(CNN) — On the shores of Dong Mo Lake, about 40 kilometers east of Hanoi, sequined dancers twirl with ribbons, while guitarists perform intimate concerts on rafts.
There’s camping, yoga and swimming — not to mention 40 hours of non-stop live music.
It’s not alone. Hanoi, which has long been the country’s creative heart, is challenging regional powerhouses such as Tokyo, Singapore and Seoul for the festival capital of Asia title.
“Hanoi absolutely has potential to become a music hub in Asia — there’s a strong cultural underpinning to work with,” Jeremy Wellard, co-founder of Quest, tells CNN.
“As Vietnam’s economy keeps growing, and as social structures change, we are going to see the country become a player in the arts and culture scene.”
A new beat
Hanoi’s 7.5 million inhabitants famously buzz around in an impenetrable, deafening sea of motorbikes.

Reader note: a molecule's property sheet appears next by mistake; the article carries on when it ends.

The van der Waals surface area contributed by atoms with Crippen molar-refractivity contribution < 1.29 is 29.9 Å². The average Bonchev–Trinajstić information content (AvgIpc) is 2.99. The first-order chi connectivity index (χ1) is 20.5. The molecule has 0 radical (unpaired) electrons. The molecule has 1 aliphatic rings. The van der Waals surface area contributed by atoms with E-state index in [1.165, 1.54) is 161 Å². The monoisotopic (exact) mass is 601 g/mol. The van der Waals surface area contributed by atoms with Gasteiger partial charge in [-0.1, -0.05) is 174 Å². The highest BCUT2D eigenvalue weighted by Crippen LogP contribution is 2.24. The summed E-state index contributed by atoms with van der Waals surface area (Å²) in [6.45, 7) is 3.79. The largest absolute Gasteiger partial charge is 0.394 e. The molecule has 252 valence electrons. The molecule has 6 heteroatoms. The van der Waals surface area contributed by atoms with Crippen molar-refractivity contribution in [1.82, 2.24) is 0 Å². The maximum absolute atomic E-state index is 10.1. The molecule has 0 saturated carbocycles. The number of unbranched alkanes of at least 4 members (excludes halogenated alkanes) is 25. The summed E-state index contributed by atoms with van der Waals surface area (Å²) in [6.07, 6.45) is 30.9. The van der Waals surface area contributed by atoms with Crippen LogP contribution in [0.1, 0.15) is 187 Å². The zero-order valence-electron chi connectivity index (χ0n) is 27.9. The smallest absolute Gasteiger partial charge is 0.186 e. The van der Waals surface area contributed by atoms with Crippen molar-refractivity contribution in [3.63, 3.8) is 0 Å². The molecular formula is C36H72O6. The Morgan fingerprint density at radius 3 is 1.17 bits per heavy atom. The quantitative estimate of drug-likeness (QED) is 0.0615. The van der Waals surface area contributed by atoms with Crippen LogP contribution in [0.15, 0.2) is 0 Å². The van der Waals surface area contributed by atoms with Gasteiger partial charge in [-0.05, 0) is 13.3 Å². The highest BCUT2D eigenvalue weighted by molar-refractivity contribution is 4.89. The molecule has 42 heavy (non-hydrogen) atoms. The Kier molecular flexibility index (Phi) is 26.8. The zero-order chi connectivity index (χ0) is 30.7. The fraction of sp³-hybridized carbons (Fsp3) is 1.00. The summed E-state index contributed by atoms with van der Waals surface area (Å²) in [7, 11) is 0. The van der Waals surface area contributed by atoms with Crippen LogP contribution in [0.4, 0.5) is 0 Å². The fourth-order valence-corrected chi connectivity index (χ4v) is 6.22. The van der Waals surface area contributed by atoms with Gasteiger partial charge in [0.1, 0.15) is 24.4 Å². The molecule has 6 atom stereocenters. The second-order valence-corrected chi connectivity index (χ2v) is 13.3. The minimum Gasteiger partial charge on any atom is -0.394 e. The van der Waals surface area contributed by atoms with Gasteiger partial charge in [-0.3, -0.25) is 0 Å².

Despite this, the city retains a quaint, historic feel with its low-rise colonial architecture and leafy promenades.
In 2011, Wellard and a few friends spent a weekend at Son Tinh Camp, at Dong Mo.
A freshwater lake, forests, tents for rent … they quickly saw its potential.
“We wanted to bring that festival atmosphere to Hanoi, at a place that felt like an escape, without the city bearing down on us,” he says.
In 2013, Quest launched as a “really DIY project,” with roughly 250 festival-goers. This year, it’ll be 20 times that size, with five stages and about 5,000 guests between November 10 and 12.
English pioneers of ambient house The Orb are on the line-up, alongside gypsy-electro-nu-rave act Slamboree Sound System, Hanoi’s own house and techno artist DJ Tùng Tím…